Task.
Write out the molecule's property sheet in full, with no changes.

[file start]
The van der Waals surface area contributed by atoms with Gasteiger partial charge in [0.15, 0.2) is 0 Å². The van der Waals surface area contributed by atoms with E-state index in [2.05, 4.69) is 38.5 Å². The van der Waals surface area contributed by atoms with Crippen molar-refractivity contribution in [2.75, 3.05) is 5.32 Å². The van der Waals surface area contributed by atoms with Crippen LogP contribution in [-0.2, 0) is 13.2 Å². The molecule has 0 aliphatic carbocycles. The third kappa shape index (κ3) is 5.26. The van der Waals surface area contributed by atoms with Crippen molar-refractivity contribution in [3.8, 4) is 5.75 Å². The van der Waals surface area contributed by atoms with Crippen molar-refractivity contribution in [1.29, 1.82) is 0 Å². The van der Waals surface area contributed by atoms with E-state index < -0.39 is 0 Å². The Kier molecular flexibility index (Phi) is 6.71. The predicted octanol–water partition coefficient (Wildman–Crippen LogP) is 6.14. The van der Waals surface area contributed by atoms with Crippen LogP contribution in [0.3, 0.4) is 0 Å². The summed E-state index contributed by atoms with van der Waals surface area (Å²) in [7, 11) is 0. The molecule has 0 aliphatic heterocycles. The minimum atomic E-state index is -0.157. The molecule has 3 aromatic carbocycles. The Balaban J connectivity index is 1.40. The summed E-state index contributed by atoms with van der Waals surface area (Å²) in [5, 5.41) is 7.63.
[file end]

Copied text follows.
The van der Waals surface area contributed by atoms with Gasteiger partial charge in [0.15, 0.2) is 0 Å². The van der Waals surface area contributed by atoms with E-state index in [2.05, 4.69) is 38.5 Å². The van der Waals surface area contributed by atoms with Crippen molar-refractivity contribution in [2.75, 3.05) is 5.32 Å². The van der Waals surface area contributed by atoms with Crippen LogP contribution in [-0.2, 0) is 13.2 Å². The molecule has 0 aliphatic carbocycles. The third kappa shape index (κ3) is 5.26. The van der Waals surface area contributed by atoms with Crippen molar-refractivity contribution in [3.8, 4) is 5.75 Å². The van der Waals surface area contributed by atoms with Crippen molar-refractivity contribution in [1.29, 1.82) is 0 Å². The van der Waals surface area contributed by atoms with E-state index < -0.39 is 0 Å². The Kier molecular flexibility index (Phi) is 6.71. The predicted octanol–water partition coefficient (Wildman–Crippen LogP) is 6.14. The van der Waals surface area contributed by atoms with Crippen LogP contribution in [0.3, 0.4) is 0 Å². The summed E-state index contributed by atoms with van der Waals surface area (Å²) in [7, 11) is 0. The molecule has 0 aliphatic heterocycles. The minimum atomic E-state index is -0.157. The molecule has 3 aromatic carbocycles. The Balaban J connectivity index is 1.40. The summed E-state index contributed by atoms with van der Waals surface area (Å²) in [5, 5.41) is 7.63.